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Sorry, Folks: We Can’t Say ‘Climate Change’ Anymore

Sorry, Folks: We Can't Say 'Climate Change' Anymore
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When we swapped out the term “global warming” for “climate change,” it was in an effort to be more precise with what exactly was happening with the planet. The same can’t be said for the USDA’s new directive to scrap mention of climate change in favor of “weather extremes.”

This new tendency, uncovered by The Guardian via a series of staff emails at the National Resources Conservation Service, is a clear departure from (correctly) placing blame on humans and the agriculture industry for changes in the world’s climate.

It all began in January, when Jimmy Bramblett, deputy chief for programs at the NRCS, wrote in an email to senior employees, “It has become clear one of the previous administration’s priority is not consistent with that of the incoming administration. Namely, that priority is climate change. Please visit with your staff and make them aware of this shift in perspective within the executive branch.”

Just a few weeks after, in mid-February, Bianca Moebius-Clune, director of soil health, listed several terms to be avoided in an email: not only was “climate change” to be replaced by “weather extremes,” but “climate change adaption” was to be swapped out for “resilience to weather extremes” and “reduce greenhouse gases” changed to “build soil organic matter, increase nutrient use efficiency.”

Not everyone was happy about the change. One NRCS employee wrote in a July 5 email that they would “prefer to keep the language as is” to maintain the “scientific integrity of the work,” and the NRDC, reporting on these changes, noted that the new euphemisms forced scientists to “lose any reference to a changing climate, greenhouse gases, and carbon pollution (and heat, it appears) and substitute them with fuzzy language that doesn’t convey the urgency of a global environmental, health, and social threat, nor agriculture’s role in it.”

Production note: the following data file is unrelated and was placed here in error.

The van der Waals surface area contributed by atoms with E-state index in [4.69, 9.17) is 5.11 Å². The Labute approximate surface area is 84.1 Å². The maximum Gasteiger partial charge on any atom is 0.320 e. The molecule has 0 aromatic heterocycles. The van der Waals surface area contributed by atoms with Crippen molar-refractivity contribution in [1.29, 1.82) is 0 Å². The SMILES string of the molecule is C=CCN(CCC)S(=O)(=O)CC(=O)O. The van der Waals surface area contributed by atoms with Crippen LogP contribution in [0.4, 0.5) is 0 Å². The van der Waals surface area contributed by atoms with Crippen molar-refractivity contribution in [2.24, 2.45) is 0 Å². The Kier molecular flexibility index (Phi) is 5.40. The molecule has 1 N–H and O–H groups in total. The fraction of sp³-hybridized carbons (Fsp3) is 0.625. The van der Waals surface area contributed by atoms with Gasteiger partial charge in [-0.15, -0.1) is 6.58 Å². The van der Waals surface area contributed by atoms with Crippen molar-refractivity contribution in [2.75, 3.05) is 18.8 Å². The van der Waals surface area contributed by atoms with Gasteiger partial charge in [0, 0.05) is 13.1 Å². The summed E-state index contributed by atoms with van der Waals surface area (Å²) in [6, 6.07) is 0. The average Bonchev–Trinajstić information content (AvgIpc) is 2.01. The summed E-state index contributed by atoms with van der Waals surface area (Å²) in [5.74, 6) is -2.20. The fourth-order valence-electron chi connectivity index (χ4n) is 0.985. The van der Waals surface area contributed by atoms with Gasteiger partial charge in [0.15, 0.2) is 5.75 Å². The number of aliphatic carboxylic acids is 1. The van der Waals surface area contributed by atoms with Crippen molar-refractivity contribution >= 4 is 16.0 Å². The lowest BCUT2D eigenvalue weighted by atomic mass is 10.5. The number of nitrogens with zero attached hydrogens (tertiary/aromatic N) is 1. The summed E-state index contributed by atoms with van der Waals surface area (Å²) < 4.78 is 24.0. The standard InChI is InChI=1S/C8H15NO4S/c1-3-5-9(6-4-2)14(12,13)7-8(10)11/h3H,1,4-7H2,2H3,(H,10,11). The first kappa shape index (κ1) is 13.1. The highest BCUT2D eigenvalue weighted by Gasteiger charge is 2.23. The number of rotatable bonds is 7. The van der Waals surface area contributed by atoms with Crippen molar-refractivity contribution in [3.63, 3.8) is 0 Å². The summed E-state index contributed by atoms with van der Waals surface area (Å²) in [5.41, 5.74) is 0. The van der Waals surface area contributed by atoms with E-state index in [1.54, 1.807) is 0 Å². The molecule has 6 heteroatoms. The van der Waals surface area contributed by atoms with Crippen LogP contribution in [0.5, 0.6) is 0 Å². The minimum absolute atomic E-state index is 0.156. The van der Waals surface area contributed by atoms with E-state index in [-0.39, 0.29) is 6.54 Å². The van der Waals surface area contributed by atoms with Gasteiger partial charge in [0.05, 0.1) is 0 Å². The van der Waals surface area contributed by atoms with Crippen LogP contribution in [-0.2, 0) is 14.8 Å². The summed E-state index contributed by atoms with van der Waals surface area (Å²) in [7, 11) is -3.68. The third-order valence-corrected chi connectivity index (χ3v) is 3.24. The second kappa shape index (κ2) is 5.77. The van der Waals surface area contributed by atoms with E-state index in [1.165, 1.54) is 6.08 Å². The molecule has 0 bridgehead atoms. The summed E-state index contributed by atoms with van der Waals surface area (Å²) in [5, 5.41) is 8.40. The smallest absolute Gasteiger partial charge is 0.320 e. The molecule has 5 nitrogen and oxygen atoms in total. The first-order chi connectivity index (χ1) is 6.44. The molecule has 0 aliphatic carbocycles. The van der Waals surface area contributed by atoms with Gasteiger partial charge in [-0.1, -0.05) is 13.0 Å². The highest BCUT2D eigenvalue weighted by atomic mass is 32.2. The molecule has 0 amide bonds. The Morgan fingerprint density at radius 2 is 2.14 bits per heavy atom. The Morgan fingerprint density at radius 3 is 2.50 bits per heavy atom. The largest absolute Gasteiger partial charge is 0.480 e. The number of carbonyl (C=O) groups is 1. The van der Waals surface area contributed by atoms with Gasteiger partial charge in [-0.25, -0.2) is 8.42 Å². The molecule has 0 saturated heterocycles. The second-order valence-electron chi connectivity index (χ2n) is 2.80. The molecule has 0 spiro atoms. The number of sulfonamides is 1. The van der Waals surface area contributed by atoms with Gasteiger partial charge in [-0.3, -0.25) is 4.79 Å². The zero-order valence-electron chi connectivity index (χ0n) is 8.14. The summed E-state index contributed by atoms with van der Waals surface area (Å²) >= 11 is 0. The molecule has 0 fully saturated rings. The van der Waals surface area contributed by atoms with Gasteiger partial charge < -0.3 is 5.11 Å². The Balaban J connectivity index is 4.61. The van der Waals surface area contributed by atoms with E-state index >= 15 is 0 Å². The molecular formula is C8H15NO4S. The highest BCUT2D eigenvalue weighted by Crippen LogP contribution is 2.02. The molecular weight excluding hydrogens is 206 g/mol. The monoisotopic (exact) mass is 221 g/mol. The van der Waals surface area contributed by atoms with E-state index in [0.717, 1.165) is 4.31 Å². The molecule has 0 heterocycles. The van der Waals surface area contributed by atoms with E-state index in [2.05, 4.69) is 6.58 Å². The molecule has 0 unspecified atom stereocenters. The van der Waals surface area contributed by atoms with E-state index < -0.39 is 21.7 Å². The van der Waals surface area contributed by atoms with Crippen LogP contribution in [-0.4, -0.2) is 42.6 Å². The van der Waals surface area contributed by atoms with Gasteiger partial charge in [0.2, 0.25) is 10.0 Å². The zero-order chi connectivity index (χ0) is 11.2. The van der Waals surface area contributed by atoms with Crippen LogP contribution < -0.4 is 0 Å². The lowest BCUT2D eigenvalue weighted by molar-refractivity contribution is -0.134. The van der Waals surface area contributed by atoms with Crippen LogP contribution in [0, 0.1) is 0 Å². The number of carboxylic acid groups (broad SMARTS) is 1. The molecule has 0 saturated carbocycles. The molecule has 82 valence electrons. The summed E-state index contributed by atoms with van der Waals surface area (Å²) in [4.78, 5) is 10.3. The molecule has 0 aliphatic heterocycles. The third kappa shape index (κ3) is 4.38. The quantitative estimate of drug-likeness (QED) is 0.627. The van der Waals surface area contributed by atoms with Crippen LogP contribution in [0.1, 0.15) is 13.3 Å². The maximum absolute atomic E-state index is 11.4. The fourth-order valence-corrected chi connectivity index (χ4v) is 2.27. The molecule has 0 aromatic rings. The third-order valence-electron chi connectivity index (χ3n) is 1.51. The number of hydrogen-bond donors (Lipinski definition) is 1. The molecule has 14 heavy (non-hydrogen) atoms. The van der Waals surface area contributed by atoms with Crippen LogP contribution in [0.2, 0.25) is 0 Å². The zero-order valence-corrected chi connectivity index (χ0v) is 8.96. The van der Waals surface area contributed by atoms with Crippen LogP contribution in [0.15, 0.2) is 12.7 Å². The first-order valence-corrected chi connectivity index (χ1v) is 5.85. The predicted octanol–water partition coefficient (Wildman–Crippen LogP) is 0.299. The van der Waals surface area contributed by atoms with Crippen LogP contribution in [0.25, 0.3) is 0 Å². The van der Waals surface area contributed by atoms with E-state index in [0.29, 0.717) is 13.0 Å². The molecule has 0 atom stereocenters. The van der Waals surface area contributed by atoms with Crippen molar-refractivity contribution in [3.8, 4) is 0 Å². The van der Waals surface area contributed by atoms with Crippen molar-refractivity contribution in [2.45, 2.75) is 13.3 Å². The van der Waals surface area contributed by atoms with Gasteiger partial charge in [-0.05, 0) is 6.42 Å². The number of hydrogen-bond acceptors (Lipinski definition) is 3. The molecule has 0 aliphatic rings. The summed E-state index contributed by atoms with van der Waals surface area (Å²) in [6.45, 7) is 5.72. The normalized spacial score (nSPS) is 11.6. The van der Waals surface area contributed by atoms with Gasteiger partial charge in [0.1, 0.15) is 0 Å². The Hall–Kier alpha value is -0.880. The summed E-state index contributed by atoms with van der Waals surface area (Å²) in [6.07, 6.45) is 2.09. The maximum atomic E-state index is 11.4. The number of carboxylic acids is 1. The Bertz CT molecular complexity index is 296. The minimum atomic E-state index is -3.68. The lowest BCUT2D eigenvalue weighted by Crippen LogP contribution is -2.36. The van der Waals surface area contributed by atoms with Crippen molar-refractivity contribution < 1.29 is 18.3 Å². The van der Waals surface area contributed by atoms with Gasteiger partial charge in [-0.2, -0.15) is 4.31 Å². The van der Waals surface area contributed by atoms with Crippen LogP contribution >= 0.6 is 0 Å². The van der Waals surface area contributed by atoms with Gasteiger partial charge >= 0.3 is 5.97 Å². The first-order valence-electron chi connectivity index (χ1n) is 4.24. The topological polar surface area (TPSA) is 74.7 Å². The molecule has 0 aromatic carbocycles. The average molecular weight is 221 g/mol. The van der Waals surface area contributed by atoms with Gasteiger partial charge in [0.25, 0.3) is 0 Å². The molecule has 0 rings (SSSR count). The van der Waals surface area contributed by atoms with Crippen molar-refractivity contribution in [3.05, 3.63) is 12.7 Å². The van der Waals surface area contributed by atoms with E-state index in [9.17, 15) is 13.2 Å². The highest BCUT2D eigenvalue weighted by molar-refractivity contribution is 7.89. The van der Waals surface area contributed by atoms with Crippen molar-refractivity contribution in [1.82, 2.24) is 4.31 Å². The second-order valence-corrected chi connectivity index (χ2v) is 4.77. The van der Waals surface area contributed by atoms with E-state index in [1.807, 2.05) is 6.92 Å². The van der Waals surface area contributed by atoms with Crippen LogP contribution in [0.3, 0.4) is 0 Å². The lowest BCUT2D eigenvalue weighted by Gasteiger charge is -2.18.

Senators were also reasonably upset about the change, including Michigan Senator Debbie Stabelow, ranking Democrat on the Senate Agriculture Committee.

“Censoring the agency’s scientists and natural resource professionals as they try to communicate these risks and help producers adapt to a changing climate does a great disservice to the men and women who grow the food, fuel, and fiber that drive our economy, not to mention the agency’s civil servants themselves,” Stabenow wrote to Agriculture Secretary Sonny Perdue. “This censorship makes the United States less competitive, less food secure, and puts our rural families and their communities at risk.”

Reports of these changes with regard to language concerning climate change drew immediate repudiation from the USDA. Spokesman Tim Murtaugh denied the existence of such a directive, and for now, the NRCS website confirms this, retaining several mentions of climate change.

But this is only the latest way in which governmental talk of climate change has been dumbed down. Mentions of the dangers of climate change have been removed from government websites including those of the White House, the Department of the Interior, and the EPA. The government also announced in June that it would be withdrawing from the Paris agreement, due to the fact that the climate accord, which has been ratified by 159 parties around the world, is a “bad deal” for the United States.

Whatever we call it, climate change is a reality, as a recently leaked federal report drafted by scientists from 13 federal agencies confirms. The report, run by the New York Times earlier this month, places human activity at the center of these environmental issues, noting that the average temperatures in the United States have risen rapidly and drastically over the past 40 years to such an extent that even if changes are made now, the damage is irreversible.

“It directly contradicts claims by President Trump and members of his cabinet who say that the human contribution to climate change is uncertain, and that the ability to predict the effects is limited,” reports the Times.

“It’s a fraught situation,” says Michael Oppenheimer, a professor of geoscience and international affairs at Princeton University who was not involved in the study. “This is the first case in which an analysis of climate change of this scope has come up in the Trump administration, and scientists will be watching very carefully to see how they handle it.”

Of course, to handle it, we need to be able to talk about it. This is the impetus behind the suit of several government agencies, including the EPA, by the Center for Biological Diversity, in order to force them to release information on the “censoring” of climate change verbiage. According to Center open government attorney Meg Townsend, these modifications are tantamount to “active censorship of science” and “appalling and dangerous for America and the greater global community.”

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